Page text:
But then their conversation took an unexpected turn. “You need a political career of your own,” she recalled him telling her. This time, since the suggestion was coming from Mitch McConnell, she didn’t brush it off. 

The timing was serendipitous. Her youngest son was finishing high school, The long-time state representative in her own northeastern Kentucky district was retiring. She ran in 2016 and won easily. 

Her new colleagues swiftly recognized her expertise and put it to use. She led a Medicaid committee, and then switched to chair the House Health Committee. It’s kept her busy. 

A Pragmatic Approach to Improving Health 

Moser is a self-described fiscal conservative. But she’s also a pragmatist. And her goal is improving the health of the people of Kentucky.  

To do that, she sometimes finds herself coaxing fellow Republicans to think differently about public health. Other times, she’s seeking out common ground with the Democrats. It helps that from her volunteer past, she already knew Dr. Steven Stack, who is now Beshear’s Commissioner for Public Health.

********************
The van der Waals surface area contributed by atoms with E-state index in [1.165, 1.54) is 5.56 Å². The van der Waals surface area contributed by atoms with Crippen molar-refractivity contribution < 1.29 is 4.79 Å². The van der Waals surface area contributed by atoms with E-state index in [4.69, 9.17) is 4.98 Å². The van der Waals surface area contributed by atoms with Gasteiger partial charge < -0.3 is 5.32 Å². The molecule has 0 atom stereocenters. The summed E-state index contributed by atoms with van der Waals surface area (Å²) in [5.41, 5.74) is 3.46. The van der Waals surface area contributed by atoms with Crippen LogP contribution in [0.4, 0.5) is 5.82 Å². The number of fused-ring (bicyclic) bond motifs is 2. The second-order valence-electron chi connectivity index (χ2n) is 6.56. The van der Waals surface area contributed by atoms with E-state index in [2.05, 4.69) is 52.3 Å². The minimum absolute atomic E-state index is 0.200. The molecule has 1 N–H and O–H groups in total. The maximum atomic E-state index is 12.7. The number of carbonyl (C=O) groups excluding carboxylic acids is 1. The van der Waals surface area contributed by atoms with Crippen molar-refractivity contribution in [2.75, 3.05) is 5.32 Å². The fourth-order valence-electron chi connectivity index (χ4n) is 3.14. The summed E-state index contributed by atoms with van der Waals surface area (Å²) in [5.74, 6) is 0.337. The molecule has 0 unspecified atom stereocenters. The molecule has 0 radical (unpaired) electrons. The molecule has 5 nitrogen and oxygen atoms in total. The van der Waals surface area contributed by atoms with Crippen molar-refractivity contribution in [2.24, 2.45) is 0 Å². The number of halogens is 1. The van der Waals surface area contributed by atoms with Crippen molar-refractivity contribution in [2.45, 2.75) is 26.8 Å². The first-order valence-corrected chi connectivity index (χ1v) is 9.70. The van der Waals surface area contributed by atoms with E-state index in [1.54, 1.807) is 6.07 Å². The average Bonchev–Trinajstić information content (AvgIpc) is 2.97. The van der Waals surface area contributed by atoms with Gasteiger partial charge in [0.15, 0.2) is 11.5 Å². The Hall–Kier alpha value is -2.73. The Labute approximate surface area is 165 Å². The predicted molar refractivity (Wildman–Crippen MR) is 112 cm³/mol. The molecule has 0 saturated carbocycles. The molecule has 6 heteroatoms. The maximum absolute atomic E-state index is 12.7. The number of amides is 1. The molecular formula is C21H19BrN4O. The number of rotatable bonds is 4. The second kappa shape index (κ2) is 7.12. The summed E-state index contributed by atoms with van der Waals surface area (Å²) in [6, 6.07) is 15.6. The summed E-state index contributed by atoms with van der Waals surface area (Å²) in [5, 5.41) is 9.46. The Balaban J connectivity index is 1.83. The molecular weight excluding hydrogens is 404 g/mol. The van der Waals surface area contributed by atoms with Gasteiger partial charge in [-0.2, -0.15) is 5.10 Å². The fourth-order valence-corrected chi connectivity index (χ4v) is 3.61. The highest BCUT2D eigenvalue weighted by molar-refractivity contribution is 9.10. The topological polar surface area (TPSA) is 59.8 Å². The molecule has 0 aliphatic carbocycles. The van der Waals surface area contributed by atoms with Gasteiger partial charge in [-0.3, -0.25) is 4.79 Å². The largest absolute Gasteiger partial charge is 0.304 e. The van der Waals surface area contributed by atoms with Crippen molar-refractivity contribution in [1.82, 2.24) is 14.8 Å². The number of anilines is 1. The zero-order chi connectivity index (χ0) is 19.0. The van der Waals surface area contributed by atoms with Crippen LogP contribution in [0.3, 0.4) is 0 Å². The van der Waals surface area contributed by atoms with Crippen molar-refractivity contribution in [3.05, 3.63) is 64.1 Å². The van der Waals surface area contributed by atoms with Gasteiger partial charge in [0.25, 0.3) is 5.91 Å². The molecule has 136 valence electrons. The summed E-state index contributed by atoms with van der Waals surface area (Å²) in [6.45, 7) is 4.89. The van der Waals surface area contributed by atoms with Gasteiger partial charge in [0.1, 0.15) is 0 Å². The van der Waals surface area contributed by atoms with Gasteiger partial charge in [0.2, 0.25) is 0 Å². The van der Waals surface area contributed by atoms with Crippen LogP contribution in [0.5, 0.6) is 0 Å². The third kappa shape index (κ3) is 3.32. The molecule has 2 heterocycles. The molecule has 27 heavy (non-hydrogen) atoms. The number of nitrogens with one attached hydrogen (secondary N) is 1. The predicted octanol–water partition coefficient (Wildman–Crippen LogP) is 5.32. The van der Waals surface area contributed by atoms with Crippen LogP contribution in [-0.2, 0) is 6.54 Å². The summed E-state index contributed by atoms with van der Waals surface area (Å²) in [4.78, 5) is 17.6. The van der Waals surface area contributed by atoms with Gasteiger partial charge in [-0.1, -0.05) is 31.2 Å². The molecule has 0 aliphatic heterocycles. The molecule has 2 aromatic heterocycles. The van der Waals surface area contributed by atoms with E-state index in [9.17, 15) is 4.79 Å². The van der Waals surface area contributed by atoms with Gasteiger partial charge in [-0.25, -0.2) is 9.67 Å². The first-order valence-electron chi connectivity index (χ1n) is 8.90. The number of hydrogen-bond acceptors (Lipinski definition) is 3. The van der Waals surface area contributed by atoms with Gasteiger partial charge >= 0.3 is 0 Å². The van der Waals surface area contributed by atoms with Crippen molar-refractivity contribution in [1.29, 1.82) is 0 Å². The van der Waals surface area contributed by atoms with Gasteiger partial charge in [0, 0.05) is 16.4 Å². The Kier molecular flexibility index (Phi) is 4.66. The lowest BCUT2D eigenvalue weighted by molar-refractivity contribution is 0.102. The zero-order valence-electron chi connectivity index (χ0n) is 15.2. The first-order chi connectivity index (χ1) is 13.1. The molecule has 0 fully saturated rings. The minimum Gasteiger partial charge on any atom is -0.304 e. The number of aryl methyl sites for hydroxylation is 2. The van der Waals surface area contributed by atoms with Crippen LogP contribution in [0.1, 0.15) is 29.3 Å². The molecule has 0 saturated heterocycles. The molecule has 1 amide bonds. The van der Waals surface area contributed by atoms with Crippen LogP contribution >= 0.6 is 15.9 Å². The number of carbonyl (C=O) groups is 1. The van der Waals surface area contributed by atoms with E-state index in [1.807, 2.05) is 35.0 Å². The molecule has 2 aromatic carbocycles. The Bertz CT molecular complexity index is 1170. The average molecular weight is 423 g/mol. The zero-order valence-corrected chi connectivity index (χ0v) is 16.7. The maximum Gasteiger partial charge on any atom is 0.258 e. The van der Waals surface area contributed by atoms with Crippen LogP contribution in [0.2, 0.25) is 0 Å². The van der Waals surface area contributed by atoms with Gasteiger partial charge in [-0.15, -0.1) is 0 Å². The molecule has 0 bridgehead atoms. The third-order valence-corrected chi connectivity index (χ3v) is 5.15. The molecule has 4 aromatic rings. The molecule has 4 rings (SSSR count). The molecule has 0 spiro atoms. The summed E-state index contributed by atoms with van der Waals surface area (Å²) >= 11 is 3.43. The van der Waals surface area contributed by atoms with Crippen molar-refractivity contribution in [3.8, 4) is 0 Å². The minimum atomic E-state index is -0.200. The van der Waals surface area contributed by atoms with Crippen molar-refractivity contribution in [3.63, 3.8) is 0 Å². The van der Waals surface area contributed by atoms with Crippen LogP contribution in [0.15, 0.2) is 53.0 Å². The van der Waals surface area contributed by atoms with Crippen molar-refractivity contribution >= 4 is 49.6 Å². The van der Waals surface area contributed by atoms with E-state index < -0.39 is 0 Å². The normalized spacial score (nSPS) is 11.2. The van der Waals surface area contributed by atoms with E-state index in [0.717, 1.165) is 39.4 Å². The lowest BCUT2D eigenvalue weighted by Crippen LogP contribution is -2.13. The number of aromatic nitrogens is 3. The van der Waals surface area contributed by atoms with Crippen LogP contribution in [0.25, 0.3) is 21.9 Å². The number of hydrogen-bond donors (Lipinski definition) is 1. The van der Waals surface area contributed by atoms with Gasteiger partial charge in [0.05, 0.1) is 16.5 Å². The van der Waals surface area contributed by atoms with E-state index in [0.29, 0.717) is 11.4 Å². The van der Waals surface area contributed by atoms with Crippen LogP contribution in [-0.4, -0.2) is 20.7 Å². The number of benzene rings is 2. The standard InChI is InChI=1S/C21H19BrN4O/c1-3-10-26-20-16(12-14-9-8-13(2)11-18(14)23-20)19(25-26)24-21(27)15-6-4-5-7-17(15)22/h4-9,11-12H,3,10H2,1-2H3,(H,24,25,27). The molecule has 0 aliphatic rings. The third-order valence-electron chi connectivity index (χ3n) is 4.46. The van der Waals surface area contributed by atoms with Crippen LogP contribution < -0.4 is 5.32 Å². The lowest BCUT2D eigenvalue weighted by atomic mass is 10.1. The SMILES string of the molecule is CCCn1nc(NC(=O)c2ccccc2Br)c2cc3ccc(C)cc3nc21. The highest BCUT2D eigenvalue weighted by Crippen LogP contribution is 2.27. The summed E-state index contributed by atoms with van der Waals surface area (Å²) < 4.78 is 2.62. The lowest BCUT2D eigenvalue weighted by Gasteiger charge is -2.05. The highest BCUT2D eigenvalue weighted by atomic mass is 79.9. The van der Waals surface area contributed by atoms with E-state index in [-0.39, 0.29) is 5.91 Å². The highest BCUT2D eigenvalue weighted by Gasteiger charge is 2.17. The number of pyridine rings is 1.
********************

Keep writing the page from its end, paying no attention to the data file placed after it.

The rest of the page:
Looking back, she sees that the roots of her political and policy career were planted early, influenced by her father’s role as a family physician in their community. 

“I would go on house calls with my dad, back in the day when the doctors actually made house calls. And I just saw him in action. I saw the compassion and care and respect that he gave his patients. I saw how gratifying it was for him, but also for the patients to have somebody who cares so much.” 

Becoming a nurse “just felt kind of natural,” she said. “I’m the oldest of six kids so maybe that was part of it. I was always kind of a caretaker.” 

Today, the three threads of her adult life — nursing, motherhood, and politics — form her political persona. 

“I work within reality. I assess the situation as a nurse would. And then I look at the different options…I guess that would be a care plan.” 

She counsels younger lawmakers to have more patience, and some older ones to have more openness. Her inner mom — now her inner grandmother — sometimes kicks in. “I joke that a lot of what we deal with in the legislature we could have solved in kindergarten. Like be nice to each other! Don’t pull hair. Share your toys!” 

She leads. And she gets things done. 

“If you can’t get things done,” she asked. “Why waste your time?”